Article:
There are some telltale signs that you could in fact have Covid-19 rather than the common cold with one expert on the virus warning people to keep an eye out for two symptoms.
Now that we’re almost heading into winter, the nights are getting darker and of course, much colder.
However at this time of year whilst we can predict the winter weather, we can also predict that the number of those with the common cold are going to rise.
But there are some symptoms that you should keep an eye out for and if you have them, assume it’s not the common cold, but in fact Covid.
The warning comes as a leading Covid expert has told people to assume they have coronavirus if they have two “telltale” symptoms.
Professor Tim Spector, founder of the Covid Zoe app, said that feeling tired – or fatigue – in the morning even after a good night’s sleep may be a symptom of the virus.
A sore throat could also be a sign you’re infected with with the expert adding that these symptom are more common in someone with Covid-19 than the common cold.
It comes as scientists are worried there will be an autumn wave of Covid with cases having risen during the month of September. Experts are particularly concerned about the spread of the flu virus this winter, as fewer people have built up the necessary immunity to the disease after a few years of socialising less due to the pandemic.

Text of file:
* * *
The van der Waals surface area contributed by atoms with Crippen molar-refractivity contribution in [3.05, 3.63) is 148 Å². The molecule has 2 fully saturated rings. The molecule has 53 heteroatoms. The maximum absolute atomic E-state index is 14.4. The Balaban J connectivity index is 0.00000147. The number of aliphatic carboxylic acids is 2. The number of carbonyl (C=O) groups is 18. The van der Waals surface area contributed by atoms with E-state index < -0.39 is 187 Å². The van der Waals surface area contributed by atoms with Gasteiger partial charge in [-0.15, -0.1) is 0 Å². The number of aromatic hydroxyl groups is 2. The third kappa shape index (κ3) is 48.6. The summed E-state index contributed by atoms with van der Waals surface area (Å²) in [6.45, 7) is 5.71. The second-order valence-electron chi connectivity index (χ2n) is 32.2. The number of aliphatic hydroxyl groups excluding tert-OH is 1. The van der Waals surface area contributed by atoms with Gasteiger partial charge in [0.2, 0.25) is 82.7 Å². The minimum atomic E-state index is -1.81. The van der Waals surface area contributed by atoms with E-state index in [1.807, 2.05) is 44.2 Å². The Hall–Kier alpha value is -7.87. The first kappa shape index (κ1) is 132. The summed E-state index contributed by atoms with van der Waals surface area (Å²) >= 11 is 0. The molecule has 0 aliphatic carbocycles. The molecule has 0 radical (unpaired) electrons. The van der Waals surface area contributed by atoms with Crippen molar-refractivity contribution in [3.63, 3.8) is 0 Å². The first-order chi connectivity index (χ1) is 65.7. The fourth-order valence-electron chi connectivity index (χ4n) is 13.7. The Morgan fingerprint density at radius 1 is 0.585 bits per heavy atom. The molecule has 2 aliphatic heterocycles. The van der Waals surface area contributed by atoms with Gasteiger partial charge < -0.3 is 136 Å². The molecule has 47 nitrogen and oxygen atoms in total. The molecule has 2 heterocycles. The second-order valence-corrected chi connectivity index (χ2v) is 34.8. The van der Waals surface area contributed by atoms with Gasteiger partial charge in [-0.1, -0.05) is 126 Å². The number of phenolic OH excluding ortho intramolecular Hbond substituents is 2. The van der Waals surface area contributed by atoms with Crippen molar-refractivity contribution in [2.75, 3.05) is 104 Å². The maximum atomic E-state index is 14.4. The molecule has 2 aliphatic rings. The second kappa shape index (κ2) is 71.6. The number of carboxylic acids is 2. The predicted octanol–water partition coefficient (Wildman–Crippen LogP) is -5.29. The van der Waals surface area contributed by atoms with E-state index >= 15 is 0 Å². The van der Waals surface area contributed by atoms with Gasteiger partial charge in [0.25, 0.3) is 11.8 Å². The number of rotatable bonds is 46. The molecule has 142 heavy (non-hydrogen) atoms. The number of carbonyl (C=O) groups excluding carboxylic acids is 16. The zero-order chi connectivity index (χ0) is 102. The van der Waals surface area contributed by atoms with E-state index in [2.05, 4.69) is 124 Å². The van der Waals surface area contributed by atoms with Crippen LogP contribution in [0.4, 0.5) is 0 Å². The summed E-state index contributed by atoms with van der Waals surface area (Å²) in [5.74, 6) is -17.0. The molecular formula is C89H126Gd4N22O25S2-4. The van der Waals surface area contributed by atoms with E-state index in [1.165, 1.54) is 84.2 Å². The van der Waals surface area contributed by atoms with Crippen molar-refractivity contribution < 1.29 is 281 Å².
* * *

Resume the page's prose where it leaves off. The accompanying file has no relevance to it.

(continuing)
Prof Spector said that if you wake up with these two symptoms in the morning, you should assume you’ve contracted Covid, according to the Independent.
“There are twice as many Covid cases as common colds currently,” he tweeted. “The ratio has never been so high. Symptoms much the same except generally more fatigue and sore throat – so best to assume it’s Covid! Hopefully, this wave will be over soon.”
Professor Spector added: “Try to get tested if you can. If you can’t get tested, assume you’ve got a cold and stay away from other people until you feel better.”
In July, he said: “New study suggests that new BA4 and BA5 variants work by both evading the existing immune defences and also neutralising some of them. No surprise they are so successful as UK cases soar to record levels.”
It comes as Nicola Sturgeon has said winter within the NHS in Scotland is “likely to be extremely difficult”.
She said: “We don’t know what will happen in terms of Covid circulation but should prepare for that to be challenging, similarly with flu.
“One of the key messages to people is: please, if you’re eligible, to make sure you get your Covid and flu vaccinations.”